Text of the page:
Averages

Hi Everyone!

 

Wow – what a weekend of running and racing! We had 14 people running between the Full and Half in Toronto and Mississauga. Everyone who ran the marathon got a BQ, there were many PB’s and strong performances all around. It really made me so proud and happy for all of you.

 

It’s kind of amazing actually. We look around and might think: ya – this is what I should be able to do. But I read recently that only .1% of the world have run a marathon, and only 1% of Americans (no stats on Canadians). Of those, way less than half qualify for Boston. So remember, when comparing yourself, that you’re comparing yourself against a pretty accomplished group.

 

And this is not a bad thing, and in fact leads me to what I have been thinking about: the philosophy that you become the average of the 5 people you hang around with most. I feel immensely fortunate that on most days I have a pick of smart, funny, wise, compassionate, fierce, generous people to interact and run with. If I become the average of the people in this group I will feel very grateful. And everyone here is in it to share it. There are no solo performances. As inspired as I was by all of the runners out there on the weekend, I was just as moved and inspired by their teammates who drove or biked or ran out to spend their Sundays cheering them on. And those who have shared countless dark, early morning miles, strength exercises, long runs and hills. Not everyone raced this weekend, but those races were a culmination of everyone’s contribution.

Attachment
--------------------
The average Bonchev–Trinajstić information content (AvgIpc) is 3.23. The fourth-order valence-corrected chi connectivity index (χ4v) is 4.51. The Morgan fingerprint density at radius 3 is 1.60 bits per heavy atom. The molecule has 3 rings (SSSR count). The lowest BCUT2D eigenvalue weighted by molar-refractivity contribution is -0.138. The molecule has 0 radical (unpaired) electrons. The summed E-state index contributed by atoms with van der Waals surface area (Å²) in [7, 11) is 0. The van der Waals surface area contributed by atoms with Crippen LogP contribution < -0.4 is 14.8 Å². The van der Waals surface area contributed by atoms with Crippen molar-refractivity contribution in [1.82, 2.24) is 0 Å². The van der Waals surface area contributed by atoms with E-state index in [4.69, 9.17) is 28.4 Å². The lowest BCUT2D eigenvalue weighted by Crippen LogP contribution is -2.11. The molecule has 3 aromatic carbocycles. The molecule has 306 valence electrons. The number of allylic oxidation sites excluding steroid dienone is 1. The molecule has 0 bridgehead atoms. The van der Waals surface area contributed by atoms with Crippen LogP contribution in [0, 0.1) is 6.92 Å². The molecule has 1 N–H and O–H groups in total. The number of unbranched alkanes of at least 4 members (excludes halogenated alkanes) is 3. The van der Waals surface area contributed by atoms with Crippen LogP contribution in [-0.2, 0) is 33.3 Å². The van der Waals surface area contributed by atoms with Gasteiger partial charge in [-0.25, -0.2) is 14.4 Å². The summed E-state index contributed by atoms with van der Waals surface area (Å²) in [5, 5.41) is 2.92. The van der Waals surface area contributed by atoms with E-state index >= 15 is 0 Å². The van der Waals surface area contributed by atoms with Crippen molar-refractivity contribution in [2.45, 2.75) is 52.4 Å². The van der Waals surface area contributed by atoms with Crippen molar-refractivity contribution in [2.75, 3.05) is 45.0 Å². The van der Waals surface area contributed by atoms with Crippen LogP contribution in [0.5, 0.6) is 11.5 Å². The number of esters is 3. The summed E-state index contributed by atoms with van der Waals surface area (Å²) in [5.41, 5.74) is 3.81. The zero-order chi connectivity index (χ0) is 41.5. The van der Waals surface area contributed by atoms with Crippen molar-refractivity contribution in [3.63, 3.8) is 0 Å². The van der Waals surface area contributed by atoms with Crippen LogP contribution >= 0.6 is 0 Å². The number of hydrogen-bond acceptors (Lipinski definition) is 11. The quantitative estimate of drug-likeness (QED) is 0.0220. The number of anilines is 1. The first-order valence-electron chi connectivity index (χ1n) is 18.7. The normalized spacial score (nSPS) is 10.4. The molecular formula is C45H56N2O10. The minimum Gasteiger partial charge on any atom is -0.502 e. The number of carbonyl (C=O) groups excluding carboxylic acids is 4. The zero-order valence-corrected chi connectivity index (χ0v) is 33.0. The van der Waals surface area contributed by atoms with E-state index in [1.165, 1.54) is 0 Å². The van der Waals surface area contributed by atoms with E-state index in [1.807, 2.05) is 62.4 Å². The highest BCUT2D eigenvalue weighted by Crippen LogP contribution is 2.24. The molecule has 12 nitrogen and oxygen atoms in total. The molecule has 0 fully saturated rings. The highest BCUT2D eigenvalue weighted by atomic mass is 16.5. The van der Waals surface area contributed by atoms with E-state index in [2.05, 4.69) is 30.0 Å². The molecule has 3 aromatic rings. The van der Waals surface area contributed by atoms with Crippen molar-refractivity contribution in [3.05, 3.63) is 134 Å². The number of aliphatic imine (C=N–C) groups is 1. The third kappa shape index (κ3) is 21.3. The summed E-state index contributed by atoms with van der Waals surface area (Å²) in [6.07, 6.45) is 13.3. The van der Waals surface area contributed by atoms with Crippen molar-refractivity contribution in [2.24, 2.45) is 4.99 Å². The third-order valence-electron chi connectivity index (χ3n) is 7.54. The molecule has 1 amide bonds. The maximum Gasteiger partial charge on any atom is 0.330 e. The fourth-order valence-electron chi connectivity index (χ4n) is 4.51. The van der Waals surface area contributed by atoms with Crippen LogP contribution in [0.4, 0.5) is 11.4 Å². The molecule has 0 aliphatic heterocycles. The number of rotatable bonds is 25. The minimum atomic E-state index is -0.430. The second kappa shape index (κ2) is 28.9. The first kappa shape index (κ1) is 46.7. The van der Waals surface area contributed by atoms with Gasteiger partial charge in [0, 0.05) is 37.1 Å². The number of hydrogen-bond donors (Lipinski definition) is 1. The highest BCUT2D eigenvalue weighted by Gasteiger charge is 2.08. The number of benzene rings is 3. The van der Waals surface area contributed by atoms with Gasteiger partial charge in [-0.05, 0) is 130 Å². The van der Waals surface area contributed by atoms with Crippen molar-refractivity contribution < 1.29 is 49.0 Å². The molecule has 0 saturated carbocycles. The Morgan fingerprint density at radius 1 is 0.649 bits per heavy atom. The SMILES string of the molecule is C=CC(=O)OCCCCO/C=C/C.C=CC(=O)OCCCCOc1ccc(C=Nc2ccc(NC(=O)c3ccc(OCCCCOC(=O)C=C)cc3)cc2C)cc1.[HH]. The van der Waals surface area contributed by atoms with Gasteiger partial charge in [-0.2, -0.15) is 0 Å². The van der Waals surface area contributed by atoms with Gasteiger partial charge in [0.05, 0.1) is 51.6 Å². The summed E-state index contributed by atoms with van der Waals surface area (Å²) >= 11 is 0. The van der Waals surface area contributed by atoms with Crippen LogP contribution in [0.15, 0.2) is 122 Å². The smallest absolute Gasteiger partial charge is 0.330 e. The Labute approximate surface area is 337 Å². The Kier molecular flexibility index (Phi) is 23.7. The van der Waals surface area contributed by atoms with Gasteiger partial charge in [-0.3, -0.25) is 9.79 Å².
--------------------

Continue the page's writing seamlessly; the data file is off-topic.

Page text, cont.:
As some of you know (because I probably talk about it ad-nauseum), I’m training for an Ironman this summer. The reason? 10 ppl from this group are doing it and it felt welcoming and fun. Ok, it’s hard and intimidating and exhausting and a tad terrifying, but I would be nowhere without my teammates. There is always a smiling pool buddy, a “no-drop” bike ride, an early morning running bud. And the very best part? All good people who raise me up in all areas. If I don’t come away from a run or a bike faster, at least I come away probably smarter and definitely happier.

 

So yes, when you choose to hang out with top-notch folk, it’s possible to get caught in the comparison trap and feel like you’re not measuring up. But flip that around and remember that we are all lifting each other up. And I love you all for that!

 

Onto tomorrow’s workout:

Back to Lakeshore. 6:05 drills, 6:15 Go

Anyone who raced on the weekend, no workout! If you ran the marathon, no running for a week and maybe ease into workouts after if you feel ok. Half marathoners can start running this week but no workouts till next week.

 

1 mile tempo. 3 min rest. 8 x 200/200 Hard/Float (edit: we took a 3 min break after the first 4)

The idea is that you go fast (but not grabbing your knees at the end fast bc you have to keep going) and then straight into 200 “float” which is somewhere around marathon race pace. So not a jog. With this workout, you can work on increasing your “float” pace vs. increasing your “fast” pace for performance benefits. Works on your ability to clear lactate, your stamina and strength (as it pertains to maintaining speed). Fun, right?

 

See you in the am!

 

xo

 

Seanna

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